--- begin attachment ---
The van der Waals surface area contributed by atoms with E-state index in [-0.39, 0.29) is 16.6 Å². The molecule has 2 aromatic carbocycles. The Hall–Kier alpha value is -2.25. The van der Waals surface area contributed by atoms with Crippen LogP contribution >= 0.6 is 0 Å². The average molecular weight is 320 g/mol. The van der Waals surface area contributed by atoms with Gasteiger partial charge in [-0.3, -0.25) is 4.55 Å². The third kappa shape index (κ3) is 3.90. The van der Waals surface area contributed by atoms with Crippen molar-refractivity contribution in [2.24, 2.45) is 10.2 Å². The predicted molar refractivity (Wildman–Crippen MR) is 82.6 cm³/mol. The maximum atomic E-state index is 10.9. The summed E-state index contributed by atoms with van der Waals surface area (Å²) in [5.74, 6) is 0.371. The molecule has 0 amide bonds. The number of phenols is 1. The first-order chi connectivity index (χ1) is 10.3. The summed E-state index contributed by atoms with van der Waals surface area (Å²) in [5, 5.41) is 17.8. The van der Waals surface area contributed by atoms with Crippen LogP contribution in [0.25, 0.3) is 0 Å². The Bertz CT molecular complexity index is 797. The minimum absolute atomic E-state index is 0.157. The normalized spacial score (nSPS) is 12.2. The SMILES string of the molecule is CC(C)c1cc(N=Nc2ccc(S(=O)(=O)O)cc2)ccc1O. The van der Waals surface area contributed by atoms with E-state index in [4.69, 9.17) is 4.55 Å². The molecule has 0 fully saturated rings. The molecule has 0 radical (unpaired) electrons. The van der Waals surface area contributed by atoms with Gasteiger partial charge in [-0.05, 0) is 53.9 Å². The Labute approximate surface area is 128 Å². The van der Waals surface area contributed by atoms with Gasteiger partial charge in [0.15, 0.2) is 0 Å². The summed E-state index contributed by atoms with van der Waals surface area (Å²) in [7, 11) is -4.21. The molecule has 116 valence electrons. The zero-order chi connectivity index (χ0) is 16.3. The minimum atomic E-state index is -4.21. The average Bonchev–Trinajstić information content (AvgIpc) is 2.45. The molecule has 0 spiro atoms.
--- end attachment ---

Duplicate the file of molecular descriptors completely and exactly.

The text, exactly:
The van der Waals surface area contributed by atoms with E-state index in [-0.39, 0.29) is 16.6 Å². The molecule has 2 aromatic carbocycles. The Hall–Kier alpha value is -2.25. The van der Waals surface area contributed by atoms with Crippen LogP contribution >= 0.6 is 0 Å². The average molecular weight is 320 g/mol. The van der Waals surface area contributed by atoms with Gasteiger partial charge in [-0.3, -0.25) is 4.55 Å². The third kappa shape index (κ3) is 3.90. The van der Waals surface area contributed by atoms with Crippen molar-refractivity contribution in [2.24, 2.45) is 10.2 Å². The predicted molar refractivity (Wildman–Crippen MR) is 82.6 cm³/mol. The maximum atomic E-state index is 10.9. The summed E-state index contributed by atoms with van der Waals surface area (Å²) in [5.74, 6) is 0.371. The molecule has 0 amide bonds. The number of phenols is 1. The first-order chi connectivity index (χ1) is 10.3. The summed E-state index contributed by atoms with van der Waals surface area (Å²) in [5, 5.41) is 17.8. The van der Waals surface area contributed by atoms with Crippen LogP contribution in [0.25, 0.3) is 0 Å². The Bertz CT molecular complexity index is 797. The minimum absolute atomic E-state index is 0.157. The normalized spacial score (nSPS) is 12.2. The SMILES string of the molecule is CC(C)c1cc(N=Nc2ccc(S(=O)(=O)O)cc2)ccc1O. The van der Waals surface area contributed by atoms with E-state index in [4.69, 9.17) is 4.55 Å². The molecule has 0 fully saturated rings. The molecule has 0 radical (unpaired) electrons. The van der Waals surface area contributed by atoms with Gasteiger partial charge in [-0.05, 0) is 53.9 Å². The Labute approximate surface area is 128 Å². The van der Waals surface area contributed by atoms with Gasteiger partial charge in [0.15, 0.2) is 0 Å². The summed E-state index contributed by atoms with van der Waals surface area (Å²) in [7, 11) is -4.21. The molecule has 116 valence electrons. The zero-order chi connectivity index (χ0) is 16.3. The minimum atomic E-state index is -4.21. The average Bonchev–Trinajstić information content (AvgIpc) is 2.45. The molecule has 0 spiro atoms.